from the conferences organized by TANGER Ltd. provisional website
Zirconium based alloys are commonly used as material for fuel claddings in the light water reactors. Claddings act as first metallic barriers against loss of fission products during the nuclear power plant operation, intermittent storage or final dry storage. During the reactor operation, claddings are subjected to different stress levels at high temperatures as well as neutron radiation. This results in their corrosion, hydrogen diffusion, hydrogen embrittlement and creep. The integrity of claddings is always critical issue for during reactor operation, loss of coolant accidents and during storage of spent fuel. In this work, ring compression testing method developed was applied to study hydrogen embrittlement, to evaluate the stress–strain behavior and hoop fracture properties of E110 (Zr-based) fuel claddings. Tests were performed on un-irradiated fuel claddings with varying hydrogen concentrations 0, 189, 217, 328 and 393 wt. ppm at 380 °C. Further the stress – strain curves were calculated and mathematical models were used to determine the collapse load and ultimate tensile strength. The results show that the collapse load and the tensile strength values depend strongly on hydrogen concentration. In particular, tensile strength experiment data shows significant change in its trend after reaching the maximum hydrogen solubility limit at 380 °C. Furthermore RCT method showed to be simple-effective, removes complexity of specimen preparation, reduce the amount of radioactive waste and reproducible for evaluating the strength and embrittlement of irradiated claddings in hot cells at varying conditions.Keywords: Metallurgy, steel, properties, applications, testing methods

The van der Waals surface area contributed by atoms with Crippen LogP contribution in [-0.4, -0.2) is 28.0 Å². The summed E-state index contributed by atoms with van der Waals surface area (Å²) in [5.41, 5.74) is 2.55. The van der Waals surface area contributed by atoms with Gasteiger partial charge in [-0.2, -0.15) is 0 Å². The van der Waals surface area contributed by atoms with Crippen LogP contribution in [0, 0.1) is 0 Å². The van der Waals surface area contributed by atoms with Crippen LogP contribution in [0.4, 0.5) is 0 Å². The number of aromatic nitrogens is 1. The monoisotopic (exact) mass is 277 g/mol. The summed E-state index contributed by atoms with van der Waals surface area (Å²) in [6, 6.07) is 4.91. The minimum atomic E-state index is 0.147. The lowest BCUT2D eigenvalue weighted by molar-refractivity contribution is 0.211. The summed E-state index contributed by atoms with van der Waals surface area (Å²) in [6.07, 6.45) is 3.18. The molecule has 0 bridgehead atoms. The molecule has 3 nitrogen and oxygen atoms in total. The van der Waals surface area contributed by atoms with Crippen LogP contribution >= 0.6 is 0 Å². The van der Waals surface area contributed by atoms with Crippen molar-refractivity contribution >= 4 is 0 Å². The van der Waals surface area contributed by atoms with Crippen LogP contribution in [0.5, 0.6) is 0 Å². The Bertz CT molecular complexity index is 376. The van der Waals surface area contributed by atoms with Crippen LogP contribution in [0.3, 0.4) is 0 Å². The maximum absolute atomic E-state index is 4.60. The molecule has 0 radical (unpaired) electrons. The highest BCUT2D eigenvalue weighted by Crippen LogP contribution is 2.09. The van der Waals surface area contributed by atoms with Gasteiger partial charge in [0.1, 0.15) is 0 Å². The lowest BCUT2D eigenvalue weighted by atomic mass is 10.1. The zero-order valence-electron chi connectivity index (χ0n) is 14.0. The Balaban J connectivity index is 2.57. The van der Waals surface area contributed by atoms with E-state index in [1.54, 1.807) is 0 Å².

© This is an open access article distributed under the Creative Commons Attribution License which permits unrestricted use, distribution, and reproduction in any medium, provided the original work is properly cited.